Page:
Friday, October 30, 2009

A little bit is better than none

Of course, when it comes to food storage itself, every little bit that you can get in will be helpful, a can, bottle, bag, or box at a time. In this particular case, though, I'm referring to information.

Yesterday I was ironing near the front door while one of my children was reading out loud. (Kind of an unusual situation, but hey, ironing boards are portable, and in this case it turns out that the emergency was all about location, location, location...) All of the sudden I heard a whooshing sound that sounded really close to the house. I asked one of my children to look out the front window and see what was making that sound. The answer was "the wind". However, when I looked out the window from my vantage point, I saw no movement in the trees. My second thought was that it was a street cleaner, because it sounded more like water.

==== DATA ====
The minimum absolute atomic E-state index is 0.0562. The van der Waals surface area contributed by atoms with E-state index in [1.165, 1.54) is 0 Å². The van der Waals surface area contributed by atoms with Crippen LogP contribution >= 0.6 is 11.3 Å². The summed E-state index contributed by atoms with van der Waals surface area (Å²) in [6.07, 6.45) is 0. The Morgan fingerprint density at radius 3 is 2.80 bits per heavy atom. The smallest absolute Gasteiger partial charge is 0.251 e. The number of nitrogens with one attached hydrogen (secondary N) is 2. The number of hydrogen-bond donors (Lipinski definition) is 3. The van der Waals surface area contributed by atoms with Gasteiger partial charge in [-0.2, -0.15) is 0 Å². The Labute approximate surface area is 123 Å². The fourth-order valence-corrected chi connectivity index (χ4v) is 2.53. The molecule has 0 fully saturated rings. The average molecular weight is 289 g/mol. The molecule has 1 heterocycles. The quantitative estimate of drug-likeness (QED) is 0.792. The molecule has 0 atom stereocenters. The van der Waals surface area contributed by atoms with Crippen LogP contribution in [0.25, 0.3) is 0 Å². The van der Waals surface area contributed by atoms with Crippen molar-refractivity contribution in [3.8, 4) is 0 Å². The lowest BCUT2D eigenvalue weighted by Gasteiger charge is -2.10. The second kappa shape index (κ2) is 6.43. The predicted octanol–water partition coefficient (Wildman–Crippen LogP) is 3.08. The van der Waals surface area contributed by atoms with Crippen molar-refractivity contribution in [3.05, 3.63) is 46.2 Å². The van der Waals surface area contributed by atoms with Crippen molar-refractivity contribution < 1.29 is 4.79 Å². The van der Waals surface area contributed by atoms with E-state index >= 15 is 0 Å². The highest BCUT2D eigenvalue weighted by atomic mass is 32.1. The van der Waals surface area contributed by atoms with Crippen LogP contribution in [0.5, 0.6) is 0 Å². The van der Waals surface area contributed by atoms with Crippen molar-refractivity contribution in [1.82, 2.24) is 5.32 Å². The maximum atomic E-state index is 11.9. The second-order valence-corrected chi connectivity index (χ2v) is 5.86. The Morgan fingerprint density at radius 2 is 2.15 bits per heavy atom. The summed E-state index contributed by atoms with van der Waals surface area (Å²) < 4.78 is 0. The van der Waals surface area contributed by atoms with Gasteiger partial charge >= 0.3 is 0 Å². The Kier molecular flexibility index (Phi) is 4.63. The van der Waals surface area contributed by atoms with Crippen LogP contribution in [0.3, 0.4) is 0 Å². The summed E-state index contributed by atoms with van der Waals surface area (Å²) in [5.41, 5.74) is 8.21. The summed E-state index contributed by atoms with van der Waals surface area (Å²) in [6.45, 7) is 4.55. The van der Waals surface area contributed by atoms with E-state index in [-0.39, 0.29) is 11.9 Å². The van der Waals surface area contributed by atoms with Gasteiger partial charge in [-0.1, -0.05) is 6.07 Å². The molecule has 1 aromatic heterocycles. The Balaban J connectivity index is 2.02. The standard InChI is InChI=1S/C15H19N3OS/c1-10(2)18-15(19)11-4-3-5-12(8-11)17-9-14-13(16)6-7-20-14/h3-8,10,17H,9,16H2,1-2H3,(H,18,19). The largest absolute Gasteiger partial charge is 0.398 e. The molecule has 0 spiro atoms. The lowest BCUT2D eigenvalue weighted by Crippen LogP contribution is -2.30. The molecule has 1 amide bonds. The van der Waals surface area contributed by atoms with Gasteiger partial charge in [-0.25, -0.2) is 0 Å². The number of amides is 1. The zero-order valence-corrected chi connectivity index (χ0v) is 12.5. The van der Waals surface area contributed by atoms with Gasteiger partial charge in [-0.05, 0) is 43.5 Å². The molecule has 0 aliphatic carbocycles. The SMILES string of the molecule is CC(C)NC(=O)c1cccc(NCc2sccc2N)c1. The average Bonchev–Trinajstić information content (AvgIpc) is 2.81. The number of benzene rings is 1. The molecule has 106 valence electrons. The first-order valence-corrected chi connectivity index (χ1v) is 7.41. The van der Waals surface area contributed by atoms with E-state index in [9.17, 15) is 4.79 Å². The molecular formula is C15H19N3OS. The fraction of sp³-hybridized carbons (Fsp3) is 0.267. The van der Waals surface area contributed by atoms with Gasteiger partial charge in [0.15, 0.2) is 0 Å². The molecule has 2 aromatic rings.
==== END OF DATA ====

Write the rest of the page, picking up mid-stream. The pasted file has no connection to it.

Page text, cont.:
Then I got smart and actually opened the front door.

Water was spurting everywhere from a water fixture right next to the front porch, and it wasn't pretty. And, though my technical expertise limits my description to calling it a "water fixture", you may recall our experience nearly a year ago when my expertise on water valves increased by necessity, though fortunately gushing water was not a part of the equation. Add to that the fact that a couple of months ago we had a family night where we talked about the water valve by the street and actually taught our children how to turn off the water in an emergency among other emergency information, and things turned out better than they would have otherwise. I sent a child out with the water key to turn it off (glad to see that a lesson learned was a lesson remembered :) and I was relieved to find that the water stopped immediately.